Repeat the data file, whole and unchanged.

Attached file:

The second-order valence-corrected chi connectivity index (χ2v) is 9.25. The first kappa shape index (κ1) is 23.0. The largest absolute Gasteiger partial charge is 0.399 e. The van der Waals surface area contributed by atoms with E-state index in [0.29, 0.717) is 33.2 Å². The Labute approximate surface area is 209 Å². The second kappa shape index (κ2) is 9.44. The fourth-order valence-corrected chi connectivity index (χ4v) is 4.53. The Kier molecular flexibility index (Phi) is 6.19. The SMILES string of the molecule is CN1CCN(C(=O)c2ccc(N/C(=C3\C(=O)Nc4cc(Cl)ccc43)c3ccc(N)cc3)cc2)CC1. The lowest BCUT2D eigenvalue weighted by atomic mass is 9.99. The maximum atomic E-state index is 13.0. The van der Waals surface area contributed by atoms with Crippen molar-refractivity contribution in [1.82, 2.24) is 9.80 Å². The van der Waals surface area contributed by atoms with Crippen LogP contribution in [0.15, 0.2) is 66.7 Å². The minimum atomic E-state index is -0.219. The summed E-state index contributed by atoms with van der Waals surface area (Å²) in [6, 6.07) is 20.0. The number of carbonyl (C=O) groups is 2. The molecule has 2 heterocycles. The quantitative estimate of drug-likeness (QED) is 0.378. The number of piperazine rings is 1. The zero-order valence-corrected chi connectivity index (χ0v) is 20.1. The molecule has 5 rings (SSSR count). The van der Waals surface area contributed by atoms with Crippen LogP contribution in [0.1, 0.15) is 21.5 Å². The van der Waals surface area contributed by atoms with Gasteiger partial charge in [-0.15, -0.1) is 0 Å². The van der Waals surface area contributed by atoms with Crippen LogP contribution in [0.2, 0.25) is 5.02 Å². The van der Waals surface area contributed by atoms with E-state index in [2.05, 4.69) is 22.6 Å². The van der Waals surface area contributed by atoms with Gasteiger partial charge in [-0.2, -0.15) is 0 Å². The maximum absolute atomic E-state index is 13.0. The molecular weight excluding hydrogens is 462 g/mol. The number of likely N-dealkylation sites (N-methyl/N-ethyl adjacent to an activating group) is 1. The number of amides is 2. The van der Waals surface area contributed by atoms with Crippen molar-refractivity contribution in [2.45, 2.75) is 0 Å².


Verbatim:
The second-order valence-corrected chi connectivity index (χ2v) is 9.25. The first kappa shape index (κ1) is 23.0. The largest absolute Gasteiger partial charge is 0.399 e. The van der Waals surface area contributed by atoms with E-state index in [0.29, 0.717) is 33.2 Å². The Labute approximate surface area is 209 Å². The second kappa shape index (κ2) is 9.44. The fourth-order valence-corrected chi connectivity index (χ4v) is 4.53. The Kier molecular flexibility index (Phi) is 6.19. The SMILES string of the molecule is CN1CCN(C(=O)c2ccc(N/C(=C3\C(=O)Nc4cc(Cl)ccc43)c3ccc(N)cc3)cc2)CC1. The lowest BCUT2D eigenvalue weighted by atomic mass is 9.99. The maximum atomic E-state index is 13.0. The van der Waals surface area contributed by atoms with Crippen molar-refractivity contribution in [1.82, 2.24) is 9.80 Å². The van der Waals surface area contributed by atoms with Crippen LogP contribution in [0.15, 0.2) is 66.7 Å². The minimum atomic E-state index is -0.219. The summed E-state index contributed by atoms with van der Waals surface area (Å²) in [6, 6.07) is 20.0. The number of carbonyl (C=O) groups is 2. The molecule has 2 heterocycles. The quantitative estimate of drug-likeness (QED) is 0.378. The number of piperazine rings is 1. The zero-order valence-corrected chi connectivity index (χ0v) is 20.1. The molecule has 5 rings (SSSR count). The van der Waals surface area contributed by atoms with Crippen LogP contribution in [0.1, 0.15) is 21.5 Å². The van der Waals surface area contributed by atoms with Gasteiger partial charge in [-0.15, -0.1) is 0 Å². The van der Waals surface area contributed by atoms with Crippen LogP contribution in [0.2, 0.25) is 5.02 Å². The van der Waals surface area contributed by atoms with E-state index in [2.05, 4.69) is 22.6 Å². The van der Waals surface area contributed by atoms with Gasteiger partial charge in [-0.2, -0.15) is 0 Å². The maximum absolute atomic E-state index is 13.0. The molecular weight excluding hydrogens is 462 g/mol. The number of likely N-dealkylation sites (N-methyl/N-ethyl adjacent to an activating group) is 1. The number of amides is 2. The van der Waals surface area contributed by atoms with Crippen molar-refractivity contribution in [2.45, 2.75) is 0 Å².